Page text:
If you work the graveyard shift, it can be hard to sleep soundly during the day no matter how tired you are. According to Purdue University Extension Service, the human body will never fully adapt to working the night shift. No matter how long you do your job, you’ll be sleepiest between midnight and six a.m. But there are ways to adjust, so that you can sleep as soundly as possible and still do shift work:
- Block light. A mask may do the trick, or you may want to tint your bedroom windows (or use paper or foil as a cheaper alternative). Our bodies are attuned to patterns of light and dark, and are not accustomed to sleeping for more than a couple of hours (napping) while it’s light out. Block as much light as possible to “trick” your body’s circadian rhythm.
- Mute noise. Daytime noises can be a real problem, whether it’s your rambunctious kids or the neighbor’s lawnmower. Consider investing in earplugs or noise-cancelling headphones, but make sure they’re honestly comfortable to sleep in or you’ll wake up out of discomfort anyway. A white-noise machine or a loud fan can also have a significant noise-cancelling effect.
- Talk with your friends and family. Get your family, and your neighbors if possible, “on your team.” Ask for their help in keeping the noise to a reasonable level during the hours when you’re asleep. Most people want to help when they’re approached rationally, in a way that’s asking for help instead of demanding or—even worse—angry.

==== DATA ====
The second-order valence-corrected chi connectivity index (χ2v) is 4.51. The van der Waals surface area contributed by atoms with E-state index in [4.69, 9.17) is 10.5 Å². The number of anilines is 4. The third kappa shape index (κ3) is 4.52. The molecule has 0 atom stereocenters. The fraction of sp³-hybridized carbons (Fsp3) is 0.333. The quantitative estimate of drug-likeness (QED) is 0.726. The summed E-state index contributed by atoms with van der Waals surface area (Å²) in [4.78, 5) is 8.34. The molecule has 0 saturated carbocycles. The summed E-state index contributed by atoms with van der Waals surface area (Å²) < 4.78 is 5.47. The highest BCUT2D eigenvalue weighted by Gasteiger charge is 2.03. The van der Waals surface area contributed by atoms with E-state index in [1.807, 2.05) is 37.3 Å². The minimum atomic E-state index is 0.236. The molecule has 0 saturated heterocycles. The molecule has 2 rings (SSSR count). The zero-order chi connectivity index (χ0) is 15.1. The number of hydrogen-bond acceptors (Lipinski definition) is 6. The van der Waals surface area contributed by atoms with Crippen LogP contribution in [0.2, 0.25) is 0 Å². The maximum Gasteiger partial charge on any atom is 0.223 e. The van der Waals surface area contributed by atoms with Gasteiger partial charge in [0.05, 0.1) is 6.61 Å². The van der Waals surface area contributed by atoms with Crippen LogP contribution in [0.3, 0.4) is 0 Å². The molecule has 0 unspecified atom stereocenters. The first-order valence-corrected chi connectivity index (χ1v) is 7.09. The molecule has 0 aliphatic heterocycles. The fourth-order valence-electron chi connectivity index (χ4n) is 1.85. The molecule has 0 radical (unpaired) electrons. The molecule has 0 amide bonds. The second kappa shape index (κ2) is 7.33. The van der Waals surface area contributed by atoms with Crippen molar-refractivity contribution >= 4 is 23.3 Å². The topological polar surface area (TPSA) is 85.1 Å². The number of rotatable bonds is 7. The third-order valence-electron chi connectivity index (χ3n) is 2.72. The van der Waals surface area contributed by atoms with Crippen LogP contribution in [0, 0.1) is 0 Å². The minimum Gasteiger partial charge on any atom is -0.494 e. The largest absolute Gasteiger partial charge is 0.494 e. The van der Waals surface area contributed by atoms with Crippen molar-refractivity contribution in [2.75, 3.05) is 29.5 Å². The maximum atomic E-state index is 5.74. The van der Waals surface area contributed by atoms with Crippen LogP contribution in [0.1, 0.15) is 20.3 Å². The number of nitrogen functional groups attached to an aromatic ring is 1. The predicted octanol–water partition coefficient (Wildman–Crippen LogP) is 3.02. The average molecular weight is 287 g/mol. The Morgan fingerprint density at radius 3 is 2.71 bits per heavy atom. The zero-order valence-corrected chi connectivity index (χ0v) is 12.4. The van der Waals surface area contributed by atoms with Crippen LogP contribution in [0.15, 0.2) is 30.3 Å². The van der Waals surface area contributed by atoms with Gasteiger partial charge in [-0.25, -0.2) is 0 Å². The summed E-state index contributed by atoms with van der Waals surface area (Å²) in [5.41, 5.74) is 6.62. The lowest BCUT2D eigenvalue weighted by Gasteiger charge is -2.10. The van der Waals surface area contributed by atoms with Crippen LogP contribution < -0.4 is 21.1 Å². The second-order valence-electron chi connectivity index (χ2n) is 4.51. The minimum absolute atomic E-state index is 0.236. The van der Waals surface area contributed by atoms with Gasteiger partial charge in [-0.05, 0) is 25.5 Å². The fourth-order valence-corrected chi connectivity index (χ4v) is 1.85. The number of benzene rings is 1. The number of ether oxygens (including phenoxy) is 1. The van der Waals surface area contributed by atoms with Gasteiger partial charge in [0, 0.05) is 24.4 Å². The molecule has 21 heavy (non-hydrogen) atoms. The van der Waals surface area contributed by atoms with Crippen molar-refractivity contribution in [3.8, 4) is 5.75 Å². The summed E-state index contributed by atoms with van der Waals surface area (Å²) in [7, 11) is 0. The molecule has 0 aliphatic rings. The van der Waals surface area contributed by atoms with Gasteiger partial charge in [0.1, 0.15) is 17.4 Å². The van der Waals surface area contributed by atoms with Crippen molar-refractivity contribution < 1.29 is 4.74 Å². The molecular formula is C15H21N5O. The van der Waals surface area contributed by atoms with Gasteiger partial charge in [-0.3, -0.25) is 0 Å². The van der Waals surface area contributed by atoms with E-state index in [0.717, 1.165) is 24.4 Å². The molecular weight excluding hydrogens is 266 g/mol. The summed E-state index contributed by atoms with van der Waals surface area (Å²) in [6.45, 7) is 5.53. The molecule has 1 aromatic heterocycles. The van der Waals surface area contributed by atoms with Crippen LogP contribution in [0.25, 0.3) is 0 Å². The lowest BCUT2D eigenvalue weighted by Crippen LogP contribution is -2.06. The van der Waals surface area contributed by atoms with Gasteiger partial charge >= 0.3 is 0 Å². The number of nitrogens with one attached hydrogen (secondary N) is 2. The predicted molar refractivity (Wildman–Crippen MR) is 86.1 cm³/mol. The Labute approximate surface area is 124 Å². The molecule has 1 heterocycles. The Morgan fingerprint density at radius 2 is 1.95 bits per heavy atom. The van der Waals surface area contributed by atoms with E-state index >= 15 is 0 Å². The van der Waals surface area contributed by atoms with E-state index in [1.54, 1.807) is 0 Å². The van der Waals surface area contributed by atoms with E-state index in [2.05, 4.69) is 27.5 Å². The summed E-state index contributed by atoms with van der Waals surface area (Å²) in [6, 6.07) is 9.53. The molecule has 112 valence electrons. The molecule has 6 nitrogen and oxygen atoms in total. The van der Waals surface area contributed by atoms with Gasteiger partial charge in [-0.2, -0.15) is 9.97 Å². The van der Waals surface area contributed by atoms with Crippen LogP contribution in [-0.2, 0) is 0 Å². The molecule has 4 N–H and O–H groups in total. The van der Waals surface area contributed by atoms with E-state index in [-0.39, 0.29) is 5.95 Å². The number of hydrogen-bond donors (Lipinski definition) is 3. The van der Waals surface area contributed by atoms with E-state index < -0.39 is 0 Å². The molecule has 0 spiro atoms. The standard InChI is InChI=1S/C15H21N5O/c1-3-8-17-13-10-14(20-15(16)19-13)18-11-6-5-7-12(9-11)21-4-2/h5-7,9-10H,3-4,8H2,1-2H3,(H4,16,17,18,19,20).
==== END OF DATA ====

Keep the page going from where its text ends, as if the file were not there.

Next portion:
- Stick to a schedule. It can be tempting to want to see more of your friends and family on the weekends, but switching back and forth between a day and night schedule for two days is even more confusing to your body. Pick a bedtime and wake-up time and stick with them every day of the week. If you have four days of extended shifts followed by three days off, you may have more luck switching between day and night sleep. Experiment.
- Exercise. Physical exercise, as long as it’s undertaken 6 hours or more before bed, can help your body crave sleep. Get up a little earlier and go for a walk, lift weights, or hit the gym—you’ll sleep better after your work shift.
- Keep it cool. At night, our body temperature naturally begins to drop, and doesn’t rise again until it’s nearly time for the sun to rise. You can try “tricking” your body by taking a hot shower before bed and then going to sleep in a cold room, so the body’s quick drop in temperature signals a need for sleep.
- Know your body. If you need time to let go of the stresses of the job before you crash, take it. Don’t rush to sleep, or you’ll just wind up taking your work to bed with you and staring at the ceiling. Do some yoga, take a stroll, or hang out with your family for an hour or two before you hit the hay. Just avoid the TV to keep from exposing yourself to a light source that will keep you awake.
Shift work is never easy on the body, but sometimes it just has to be done. The best way to help your body survive the stresses of jobs that require odd hours are to stick to a schedule, create a restful sleep environment, and keep your body healthy—exercise and relax regularly. With a little discipline, shift work can be easier than you think.